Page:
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Briefing note: CBC License Renewal

CBC Licence Renewal

Updated on January 14th, 2020

The review of the CBC’s broadcast licenses is the only time the CBC has to answer for its performance and discuss its future plans. Most importantly, it’s the only time when listeners and viewers can weigh in on what the CBC should be doing. This is our chance to influence the rules CBC must abide by.

It’s been seven years since the Canadian Radio-television and Telecommunications Commission (CRTC) last reviewed the CBC’s broadcast licenses; this is a rare, crucially important opportunity to have your say.

The downside of an open process is that it’s open to CBC’s enemies too. So far, CBC haters have dominated the consultations. This is a unique opportunity for us to tell the powers that be why our national public broadcaster is important to Canada. The anti-CBC crowd may not be huge but it is exceptionally vocal. We need to stand up for the silent majority of Canadians who cherish the CBC and want it to be stronger.

Your intervention will ensure the CRTC hears more than just the shrill voices of those who do not value public broadcasting. They are a small minority but they make a lot of noise.

FRIENDS’ latest poll shows broad support for the CBC:

  • 84% think it is more important (60%) or as important (24%) to have a strong and independent CBC given that 250 newspapers have closed in Canada during the last 10 years.
  • 77% have high trust and confidence in CBC/Radio-Canada to protect Canadian culture and identity on television.
  • Nearly eight-in-ten respondents (79%) would advise their MP to vote in favour of increasing (46%) or maintaining (33%) CBC’s budget.

The CBC is asking for a five-year licence, but the elephant in the room is the pitiful levels of funding the federal government invests in public broadcasting. CBC remains one of the most poorly funded public broadcasters in the developed world. Such is the case even after the Trudeau government’s re-investment in 2016.

The CRTC has no meaningful authority over how much or how little the CBC is funded.

CBC’s application is deeply concerning

FRIENDS supports the strong public broadcasting Canadians deserve. Unfortunately, CBC management’s plant for the future is making problems related to its funding shortfall worse, not better.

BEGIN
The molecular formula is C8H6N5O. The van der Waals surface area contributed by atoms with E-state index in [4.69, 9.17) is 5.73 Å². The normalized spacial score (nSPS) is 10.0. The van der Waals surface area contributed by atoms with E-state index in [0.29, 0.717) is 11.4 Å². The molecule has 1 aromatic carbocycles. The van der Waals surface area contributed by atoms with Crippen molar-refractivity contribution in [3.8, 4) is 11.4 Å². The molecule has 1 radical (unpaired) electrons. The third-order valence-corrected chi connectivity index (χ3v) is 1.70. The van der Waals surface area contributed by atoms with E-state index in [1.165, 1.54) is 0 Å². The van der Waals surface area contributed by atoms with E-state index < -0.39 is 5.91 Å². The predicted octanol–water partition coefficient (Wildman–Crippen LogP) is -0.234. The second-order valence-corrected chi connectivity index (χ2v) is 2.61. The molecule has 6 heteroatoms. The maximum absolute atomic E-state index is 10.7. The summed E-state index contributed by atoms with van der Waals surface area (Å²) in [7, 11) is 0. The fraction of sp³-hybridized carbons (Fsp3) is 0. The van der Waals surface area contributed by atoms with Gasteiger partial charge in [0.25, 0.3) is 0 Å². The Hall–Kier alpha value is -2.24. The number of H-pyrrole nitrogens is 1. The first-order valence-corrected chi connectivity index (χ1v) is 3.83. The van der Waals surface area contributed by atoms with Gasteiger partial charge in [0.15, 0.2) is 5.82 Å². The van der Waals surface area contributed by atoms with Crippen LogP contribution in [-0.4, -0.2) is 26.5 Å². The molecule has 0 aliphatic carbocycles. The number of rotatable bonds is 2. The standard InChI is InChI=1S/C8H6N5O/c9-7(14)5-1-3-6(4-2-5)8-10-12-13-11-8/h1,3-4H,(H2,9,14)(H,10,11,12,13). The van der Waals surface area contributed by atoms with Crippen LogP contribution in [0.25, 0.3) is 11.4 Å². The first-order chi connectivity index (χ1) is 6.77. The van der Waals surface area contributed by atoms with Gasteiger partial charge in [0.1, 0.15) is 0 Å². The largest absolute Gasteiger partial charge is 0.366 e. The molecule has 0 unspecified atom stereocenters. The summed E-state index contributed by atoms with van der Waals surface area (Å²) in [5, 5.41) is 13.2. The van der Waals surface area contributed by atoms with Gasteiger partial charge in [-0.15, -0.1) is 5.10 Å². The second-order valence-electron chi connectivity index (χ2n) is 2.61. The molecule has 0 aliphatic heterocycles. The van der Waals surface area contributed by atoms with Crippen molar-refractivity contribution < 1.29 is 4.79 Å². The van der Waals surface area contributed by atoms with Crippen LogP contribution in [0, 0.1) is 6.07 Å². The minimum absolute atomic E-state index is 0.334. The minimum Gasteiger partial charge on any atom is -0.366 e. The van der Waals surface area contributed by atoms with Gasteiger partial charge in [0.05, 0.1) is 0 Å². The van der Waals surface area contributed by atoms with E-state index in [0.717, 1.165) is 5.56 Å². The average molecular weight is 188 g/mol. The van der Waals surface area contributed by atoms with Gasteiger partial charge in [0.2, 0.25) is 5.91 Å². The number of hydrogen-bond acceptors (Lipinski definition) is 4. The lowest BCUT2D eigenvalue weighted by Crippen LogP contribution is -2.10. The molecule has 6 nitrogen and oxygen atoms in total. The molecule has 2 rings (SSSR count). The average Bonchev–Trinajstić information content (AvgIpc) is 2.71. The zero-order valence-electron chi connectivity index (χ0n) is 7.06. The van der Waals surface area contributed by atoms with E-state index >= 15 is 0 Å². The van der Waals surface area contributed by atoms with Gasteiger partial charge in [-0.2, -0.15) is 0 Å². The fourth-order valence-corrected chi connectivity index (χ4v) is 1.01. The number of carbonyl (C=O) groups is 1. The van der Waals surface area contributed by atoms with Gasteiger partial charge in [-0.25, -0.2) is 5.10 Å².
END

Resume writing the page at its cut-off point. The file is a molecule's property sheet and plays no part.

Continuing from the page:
In its application to regulators, CBC management is seeking to water down its Canadian content and local programming obligations and to grow its advertising revenues. Combined, these changes will likely lead to more repeats, more ads on CBC TV, more ads on digital platforms, and more digital services that are restricted to those who buy a subscription. If CBC management gets its way, our national public broadcaster will become less distinctive.

Specifically, the CBC is asking for permission to broadcast:

  • less Canadian drama, documentary and comedy programs on primetime TV (when most people are watching), even less than private broadcasters are required to show
  • less local news on TV
  • no local non-news TV programs
  • less children’s programming (actually it wants its obligation to produce children’s program to become a non-binding “expectation”)

We can only assume that CBC is asking for lower standards because it intends to deliver less of the programming that makes CBC distinctive. The CBC is even seeking to eliminate an expectation that it strives to exceed minimum standards, rather than just meet them.

This will make it even harder to distinguish the CBC from private broadcasters.

CBC is not just any broadcaster. But this fact does not seem to be recognized by current management whose licence renewal application suggests they are running the CBC just like any private broadcaster.

According to the Broadcasting Act, the CBC must “inform, enlighten and entertain” Canadians, and “reflect Canada and its regions to national and regional audiences, while serving the special needs of those regions”. Its programming must be “predominantly and distinctively Canadian”. And, CBC should “contribute to shared national consciousness and identity”.

Digital, digital, digital